No, not at all. Doing theater, the gay community was always incredibly kind to me — never aggressive or predatory, always supportive and nurturing. That was the great thing about being a part of that show. Especially being so young, there was a lot of concern only because I was out there on my own and I’d never been in the big city before, but everybody looked after me.
Growing up in Maine, were you teased because of your interest in the arts?
Oh, yeah, I got a lot of teasing early on — a lot of comments and abuse — because I was performing in a vaudeville troupe. In a small town, people can be aggressive that way just because they don’t understand and they’re threatened by someone doing their own thing. It actually taught me a lot and helped me in the long run, because then I stopped worrying about what people thought of me.
Have you been aware of your gay following since your breakout success in 1987’s Can’t Buy Me Love?
Yeah, there was some stuff that [celebrity photographer] Greg Gorman and I shot that sort of opened things up, and everybody was telling me about that. It’s good fun. It’s flattering.
Did you or your agents have any hesitations before accepting a three-episode arc as Will’s sportscaster boyfriend on Will & Grace, your first major foray into TV?
No. When I sat down and talked with the show’s creators, they were like, “Here’s what we want to try to do,” and I was like, “Yeah, I’m in for that.” It was fun. I loved that character, and certainly that role and being on that show helped turn things around for me profoundly.
Opposite another straight actor, Eric McCormack, was it challenging to make a gay romance appear believable?
No, because you just play a relationship — two people attracted to each other. You just trust that and don’t worry about it. The situation reveals that you’re gay; you don’t have to play gay to be gay.
As a Versace model, not to mention all the shirtless scenes you have in Made of Honor, do you feel pressure to constantly hit the gym?
Yeah, I work out, but I’m not fanatical about it. I’m not the kind of guy who can be completely cut-up; I just want to stay in shape and be healthy and lean. But there’s always the pressure of having the perfect male body. At the same time, I’ve got way too much going on to worry about it. You just have to go, “Here’s my body,” and hope people like it.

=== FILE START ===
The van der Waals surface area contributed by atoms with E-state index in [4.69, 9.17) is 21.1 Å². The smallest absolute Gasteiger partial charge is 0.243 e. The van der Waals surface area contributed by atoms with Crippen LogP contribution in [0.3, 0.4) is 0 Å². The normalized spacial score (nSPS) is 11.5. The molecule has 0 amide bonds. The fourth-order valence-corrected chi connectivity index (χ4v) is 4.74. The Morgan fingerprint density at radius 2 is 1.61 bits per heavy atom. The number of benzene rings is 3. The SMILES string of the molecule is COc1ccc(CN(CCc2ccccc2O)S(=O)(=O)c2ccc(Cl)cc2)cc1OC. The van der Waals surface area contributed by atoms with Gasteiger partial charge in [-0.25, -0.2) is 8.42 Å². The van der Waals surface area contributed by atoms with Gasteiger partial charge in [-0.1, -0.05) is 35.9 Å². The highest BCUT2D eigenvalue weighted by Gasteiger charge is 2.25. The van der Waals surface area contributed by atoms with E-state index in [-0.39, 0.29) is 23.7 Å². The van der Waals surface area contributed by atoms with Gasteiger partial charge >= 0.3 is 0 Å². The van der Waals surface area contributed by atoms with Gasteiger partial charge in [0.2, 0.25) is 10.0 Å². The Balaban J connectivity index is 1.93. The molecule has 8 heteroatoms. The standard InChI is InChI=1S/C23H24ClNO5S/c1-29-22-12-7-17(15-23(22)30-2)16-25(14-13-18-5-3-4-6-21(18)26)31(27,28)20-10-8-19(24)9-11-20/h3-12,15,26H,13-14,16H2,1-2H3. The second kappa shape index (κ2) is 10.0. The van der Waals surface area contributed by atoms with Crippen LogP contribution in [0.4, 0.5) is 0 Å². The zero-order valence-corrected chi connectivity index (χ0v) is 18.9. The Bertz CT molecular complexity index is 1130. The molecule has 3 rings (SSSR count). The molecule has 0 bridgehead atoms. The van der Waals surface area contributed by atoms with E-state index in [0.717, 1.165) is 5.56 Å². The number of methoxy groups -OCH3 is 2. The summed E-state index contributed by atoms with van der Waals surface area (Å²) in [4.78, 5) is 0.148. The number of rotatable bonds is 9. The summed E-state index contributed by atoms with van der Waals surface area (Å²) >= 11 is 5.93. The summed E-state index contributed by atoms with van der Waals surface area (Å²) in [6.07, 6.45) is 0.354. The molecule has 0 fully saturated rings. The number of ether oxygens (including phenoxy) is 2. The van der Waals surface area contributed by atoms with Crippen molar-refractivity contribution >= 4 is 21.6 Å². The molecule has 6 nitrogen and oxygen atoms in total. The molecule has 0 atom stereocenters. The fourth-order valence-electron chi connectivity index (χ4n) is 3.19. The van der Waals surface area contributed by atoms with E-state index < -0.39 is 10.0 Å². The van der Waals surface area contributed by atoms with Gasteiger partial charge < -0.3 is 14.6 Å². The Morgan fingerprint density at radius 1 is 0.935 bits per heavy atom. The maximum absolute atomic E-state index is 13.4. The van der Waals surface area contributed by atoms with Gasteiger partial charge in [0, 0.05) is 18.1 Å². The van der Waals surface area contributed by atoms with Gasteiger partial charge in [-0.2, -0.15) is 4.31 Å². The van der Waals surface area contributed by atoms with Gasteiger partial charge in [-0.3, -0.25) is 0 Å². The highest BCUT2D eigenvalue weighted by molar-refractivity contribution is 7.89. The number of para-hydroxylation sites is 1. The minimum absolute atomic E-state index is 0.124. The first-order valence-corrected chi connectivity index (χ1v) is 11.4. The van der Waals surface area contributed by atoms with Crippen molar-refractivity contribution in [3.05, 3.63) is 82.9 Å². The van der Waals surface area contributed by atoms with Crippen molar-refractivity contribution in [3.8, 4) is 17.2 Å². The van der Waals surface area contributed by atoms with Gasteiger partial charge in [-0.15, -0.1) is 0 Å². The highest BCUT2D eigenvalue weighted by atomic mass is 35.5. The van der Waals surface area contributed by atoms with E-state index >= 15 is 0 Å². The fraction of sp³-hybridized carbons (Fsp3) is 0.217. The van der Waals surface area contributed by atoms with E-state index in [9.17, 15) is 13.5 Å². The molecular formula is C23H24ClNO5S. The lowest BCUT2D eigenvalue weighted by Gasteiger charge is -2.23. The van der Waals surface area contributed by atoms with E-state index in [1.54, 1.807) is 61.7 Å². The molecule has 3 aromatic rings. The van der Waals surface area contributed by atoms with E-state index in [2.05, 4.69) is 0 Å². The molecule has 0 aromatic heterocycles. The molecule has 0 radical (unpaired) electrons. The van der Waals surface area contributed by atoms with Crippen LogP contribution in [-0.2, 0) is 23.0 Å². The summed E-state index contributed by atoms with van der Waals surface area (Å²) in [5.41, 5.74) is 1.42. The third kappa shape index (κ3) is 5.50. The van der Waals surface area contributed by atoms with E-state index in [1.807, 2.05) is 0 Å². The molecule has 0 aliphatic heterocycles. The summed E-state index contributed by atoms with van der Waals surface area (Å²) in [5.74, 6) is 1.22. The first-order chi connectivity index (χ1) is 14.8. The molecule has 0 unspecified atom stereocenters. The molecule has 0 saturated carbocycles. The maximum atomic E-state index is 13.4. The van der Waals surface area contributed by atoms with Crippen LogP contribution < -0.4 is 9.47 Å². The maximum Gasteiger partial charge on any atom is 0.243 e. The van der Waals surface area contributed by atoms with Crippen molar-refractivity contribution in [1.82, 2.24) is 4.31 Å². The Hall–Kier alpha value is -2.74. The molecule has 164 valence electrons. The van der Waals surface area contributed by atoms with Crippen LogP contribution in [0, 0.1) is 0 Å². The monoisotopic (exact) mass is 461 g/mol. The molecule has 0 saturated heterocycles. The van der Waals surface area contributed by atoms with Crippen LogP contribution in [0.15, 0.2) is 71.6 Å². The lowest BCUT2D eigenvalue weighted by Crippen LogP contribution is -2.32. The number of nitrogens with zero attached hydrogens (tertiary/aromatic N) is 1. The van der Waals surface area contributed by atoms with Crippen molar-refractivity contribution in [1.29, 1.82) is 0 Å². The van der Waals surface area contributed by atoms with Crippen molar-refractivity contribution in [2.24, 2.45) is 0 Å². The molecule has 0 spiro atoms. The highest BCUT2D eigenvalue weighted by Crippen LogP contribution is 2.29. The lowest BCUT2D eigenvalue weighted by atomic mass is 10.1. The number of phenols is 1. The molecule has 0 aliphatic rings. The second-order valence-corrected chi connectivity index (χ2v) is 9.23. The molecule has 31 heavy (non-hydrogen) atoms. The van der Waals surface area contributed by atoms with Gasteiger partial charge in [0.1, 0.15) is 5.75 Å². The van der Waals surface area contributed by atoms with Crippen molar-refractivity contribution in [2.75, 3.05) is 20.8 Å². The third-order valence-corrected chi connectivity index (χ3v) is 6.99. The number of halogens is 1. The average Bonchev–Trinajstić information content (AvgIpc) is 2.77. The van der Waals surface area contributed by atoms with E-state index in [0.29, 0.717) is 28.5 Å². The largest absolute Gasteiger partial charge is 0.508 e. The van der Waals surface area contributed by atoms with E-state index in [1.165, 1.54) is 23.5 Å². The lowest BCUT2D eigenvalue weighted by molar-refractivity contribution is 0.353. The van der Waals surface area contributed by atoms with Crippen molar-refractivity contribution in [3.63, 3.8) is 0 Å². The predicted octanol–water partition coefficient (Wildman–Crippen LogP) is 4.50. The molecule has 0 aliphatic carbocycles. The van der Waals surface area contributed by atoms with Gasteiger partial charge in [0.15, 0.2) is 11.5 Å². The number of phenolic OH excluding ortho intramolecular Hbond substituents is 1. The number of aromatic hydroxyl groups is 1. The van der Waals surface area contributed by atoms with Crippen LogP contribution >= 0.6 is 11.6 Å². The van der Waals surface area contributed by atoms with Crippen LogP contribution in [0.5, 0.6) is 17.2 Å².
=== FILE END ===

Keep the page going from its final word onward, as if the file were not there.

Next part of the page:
On People magazine’s “Sexiest Man Alive” list, you came in second to Matt Damon in 2007, George Clooney in 2006, and Matthew McConaughey in 2005. How’s it feel to be that close to the title for three years?
At least I’m consistently in the top two. And I’ve been there longer than the other guys, so that’s fine.
You’ve got to be in it to win it!
Yeah, that’s true. Maybe I need to work out more.
Which male celebrity do you find sexy?
Johnny Depp, certainly, without question. There’s just something about his individuality, his humility, and his sense of style. He’s also immensely talented and intelligent, and that’s all very sexy.
You recently signed with Avon to be a spokesmodel for a new cologne. If a fragrance should reflect the qualities of its celebrity endorser, describe that scent.
Hopefully it’s just honest and comforting. You want a smell that feels good, feels clean, and doesn’t feel overwhelming. I want something that’s subtle and fresh, modern but classic at the same time, and that’s what we’ve been working toward.
What’s the oddest thing you’ve done with your character’s action figure from Disney’s Enchanted?
It’s not so much what I have done but what my friends have done with the doll — and then sent pictures of to my cell phone. They’ve put the doll in various sexual positions with other dolls — with Barbie and Ken.